Journal of translational medicine

Platelet storage induces accelerated desialylation of platelets and increases hepatic thrombopoietin production.

PMID 30021591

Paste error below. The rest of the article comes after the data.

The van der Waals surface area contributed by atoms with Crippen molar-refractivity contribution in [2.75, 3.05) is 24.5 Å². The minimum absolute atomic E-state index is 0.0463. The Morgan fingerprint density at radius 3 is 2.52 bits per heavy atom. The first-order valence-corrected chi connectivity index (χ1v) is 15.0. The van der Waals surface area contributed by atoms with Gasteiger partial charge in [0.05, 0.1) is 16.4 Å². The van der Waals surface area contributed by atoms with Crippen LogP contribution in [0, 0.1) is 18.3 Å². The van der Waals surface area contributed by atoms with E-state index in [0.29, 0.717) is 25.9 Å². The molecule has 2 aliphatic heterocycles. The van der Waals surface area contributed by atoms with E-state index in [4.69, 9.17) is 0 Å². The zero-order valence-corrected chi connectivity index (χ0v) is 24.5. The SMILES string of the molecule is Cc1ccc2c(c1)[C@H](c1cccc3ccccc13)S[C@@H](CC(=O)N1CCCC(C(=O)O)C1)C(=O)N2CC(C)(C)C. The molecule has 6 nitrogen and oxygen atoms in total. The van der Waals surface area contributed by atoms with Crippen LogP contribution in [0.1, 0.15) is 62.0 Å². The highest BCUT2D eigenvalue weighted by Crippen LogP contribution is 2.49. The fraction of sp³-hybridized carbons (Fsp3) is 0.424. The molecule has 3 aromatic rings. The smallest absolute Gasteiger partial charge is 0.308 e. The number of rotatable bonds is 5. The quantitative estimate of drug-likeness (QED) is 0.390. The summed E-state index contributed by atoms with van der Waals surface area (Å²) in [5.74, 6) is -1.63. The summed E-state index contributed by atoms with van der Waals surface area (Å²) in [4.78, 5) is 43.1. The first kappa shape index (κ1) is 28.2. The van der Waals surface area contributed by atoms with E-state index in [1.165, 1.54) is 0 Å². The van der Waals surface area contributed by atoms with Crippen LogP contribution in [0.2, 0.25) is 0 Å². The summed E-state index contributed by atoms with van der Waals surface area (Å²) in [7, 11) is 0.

Stored platelets undergo deleterious changes, referred to as platelet storage lesions (PSLs), which accelerate the desialylation of platelets and result in their phagocytosis and clearance by hepatic macrophages. Recent studies have reported that Ashwell-Morell receptor binds to desialylated platelets, thereby inducing hepatic thrombopoietin (TPO) production in a mouse model. Therefore, this study aimed to demonstrate these relationships between PSL and hepatic TPO production in human study. Platelet concentrates (PCs) were obtained from 5 healthy volunteers and the remaining were discarded samples from the blood bank. PCs were divided into two halves, and stored either at 22 or 4 °C. Experiments were conducted using serial samples. Desialylation was assessed using flow cytometry, and structural changes were visualized using electron microscopy. Following co-culture of HepG2 cells (HB-8065, ATCC) with isolated platelets, hepatic TPO production was determined using real-time quantitative polymerase chain reaction and the supernatant TPO level was measured using a Luminex kit. For 5 days of storage duration, platelet counts were not influenced by the storage conditions, but the degree of desialylation was proportional to the storage duration. Significant changes in the platelet surface and structure according to storage conditions were noted in electron microscopy. HepG2 cells incubated with aged platelets expressed more TPO mRNA, and supernatant TPO levels were proportional to the storage duration. Refrigeration also influenced on the results of this study, but they were not statistically significant. This is the first study to demonstrate that, in vitro, aging and refrigeration affect the integrity of human platelets, resulting in induction of hepatic TPO mRNA and protein expression.